This post originally appeared in the AFL-CIO blog on October 5, 2009. Reprinted with permission from the author.
New contracts for 16,000 AT&T core wireline workers, members of CWA and IBEW, and more news from the “Bargaining Digest Weekly.” The AFL-CIO Collective Bargaining Department delivers daily, bargaining-related news and research resources to more than 1,200 subscribers. Union leaders can register for this service through our website, [email protected].
CWA, AT&T: Members of the Communications Workers of America (CWA) ratified a new three-year contract with AT&T. The pact, covering 7,000 core wireline workers around the country, includes a 9 percent pay increase over the term and maintains quality health care.
IBEW, AT&T: Nearly 9,000 core wireline workers in Illinois and Indiana, members of the Electrical Workers (IBEW) Local 21, ratified a new three-year agreement with AT&T on Tuesday. Nearly half of AT&T’s 120,000 wireline workers have ratified contracts, while negotiations continue with CWA in the East, Southeast and Southwest regions.
USW, Bridgestone-Firestone: Completing the latest round of rubber tire industry bargaining, United Steelworkers (USW) members at Bridgestone-Firestone ratified a four-year agreement covering 4,500 workers at seven plants. Wages and benefits are protected, including health care for both active and retired workers. Members also ratified new agreements with Goodyear and Michelin.
UNITE HERE, Multiple Casinos: Members of UNITE HERE Local 54 overwhelmingly approved a new two-year contract with four Atlantic City casinos. The agreement with Harrah’s Atlantic City, Bally’s Atlantic City, Caesars Atlantic City and the Showboat Atlantic City provides wage increases for most workers and guarantees benefits will not be cut.
AFSCME, City of New Britain: AFSCME Local 1186 ratified a new contract with the city of New Britain, Conn., last week. The new contract comes just months after a four-year contract was reached, but since then, the city’s budget has suffered with the economic downturn. The new contract includes a six-month wage freeze in exchange for a no-layoff guarantee.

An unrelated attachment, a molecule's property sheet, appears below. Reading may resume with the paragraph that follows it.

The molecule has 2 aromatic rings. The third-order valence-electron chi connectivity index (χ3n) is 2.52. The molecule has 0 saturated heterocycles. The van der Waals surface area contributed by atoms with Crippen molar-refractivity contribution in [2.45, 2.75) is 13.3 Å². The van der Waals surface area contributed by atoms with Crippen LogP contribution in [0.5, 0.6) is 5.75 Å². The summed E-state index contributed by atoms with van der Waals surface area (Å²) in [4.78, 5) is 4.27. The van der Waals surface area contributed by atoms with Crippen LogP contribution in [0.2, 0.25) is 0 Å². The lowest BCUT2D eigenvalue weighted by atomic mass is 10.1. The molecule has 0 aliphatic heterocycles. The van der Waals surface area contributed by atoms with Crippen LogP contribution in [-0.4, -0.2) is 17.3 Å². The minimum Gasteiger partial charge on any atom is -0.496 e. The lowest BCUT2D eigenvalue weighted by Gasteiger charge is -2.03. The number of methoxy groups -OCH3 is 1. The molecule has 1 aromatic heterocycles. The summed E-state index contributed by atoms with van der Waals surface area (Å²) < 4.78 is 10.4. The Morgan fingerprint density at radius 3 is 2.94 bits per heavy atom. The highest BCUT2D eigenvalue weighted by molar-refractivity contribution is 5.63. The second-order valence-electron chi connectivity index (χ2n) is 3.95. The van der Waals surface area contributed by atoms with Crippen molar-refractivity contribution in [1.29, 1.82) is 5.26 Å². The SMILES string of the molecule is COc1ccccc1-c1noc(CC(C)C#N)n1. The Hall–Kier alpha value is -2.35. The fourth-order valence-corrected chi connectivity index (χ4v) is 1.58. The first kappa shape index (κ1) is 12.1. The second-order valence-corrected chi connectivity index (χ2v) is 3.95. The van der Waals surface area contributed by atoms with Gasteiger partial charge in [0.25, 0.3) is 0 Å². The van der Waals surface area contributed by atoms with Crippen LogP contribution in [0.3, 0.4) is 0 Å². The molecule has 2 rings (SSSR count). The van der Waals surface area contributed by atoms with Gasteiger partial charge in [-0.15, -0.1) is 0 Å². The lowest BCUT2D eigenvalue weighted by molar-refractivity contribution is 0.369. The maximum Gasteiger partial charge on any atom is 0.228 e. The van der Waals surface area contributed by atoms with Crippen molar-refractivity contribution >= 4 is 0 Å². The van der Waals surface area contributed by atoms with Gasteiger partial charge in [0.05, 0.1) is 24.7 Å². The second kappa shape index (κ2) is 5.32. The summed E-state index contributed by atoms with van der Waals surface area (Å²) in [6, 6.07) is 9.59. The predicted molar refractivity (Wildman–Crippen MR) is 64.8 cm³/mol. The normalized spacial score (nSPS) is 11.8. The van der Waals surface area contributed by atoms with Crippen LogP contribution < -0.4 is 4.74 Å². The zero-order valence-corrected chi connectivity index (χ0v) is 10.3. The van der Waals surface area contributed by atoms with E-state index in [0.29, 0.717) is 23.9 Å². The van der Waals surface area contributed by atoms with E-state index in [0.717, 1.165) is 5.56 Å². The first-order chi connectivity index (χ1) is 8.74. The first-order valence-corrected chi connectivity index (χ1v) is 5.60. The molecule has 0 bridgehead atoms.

AFM, Grand Rapids Symphony: Members of the Grand Rapids Federation of Musicians (AFM) ratified a new two-year contract with the Grand Rapids Symphony. The 80 musicians will maintain there current pay but agreed to small cuts in benefits to avoid layoffs.
Multiple, Kennecott Utah Copper: Members of four unions have ratified a seven-year contract with Kennecott Utah Copper. The contract, covering 1,280 members of IBEW, Machinists (IAM), Operating Engineers (IUOE) and USW, includes a wage increase of approximately 5 percent each year.
Multiple, State of Rhode Island: Three of four state employee unions in Rhode Island have voted to approve the contract proposed by Gov. Donald Carcieri. SEIU Local 580, the International Federation of Professional and Technical Engineers (IFPTE) Local 400 and a health care worker’s arm of the National Education Association (NEA-Ind.) voted for the agreement, which includes 12 furlough days over two years but avoids layoffs. The state’s largest public sector union, AFSCME Council 94, will tally its votes tomorrow.
IFPTE, Spirit AeroSystems: The Society of Professional Engineering Employees in Aerospace (SPEEA), IFPTE Local 2001, has reached a tentative agreement with Spirit AeroSystems. The contract would cover 783 engineers and includes a 3 percent bonus, annual wage increases and guaranteed compensation for overtime. Union negotiators unanimously recommended members vote in favor of the agreement.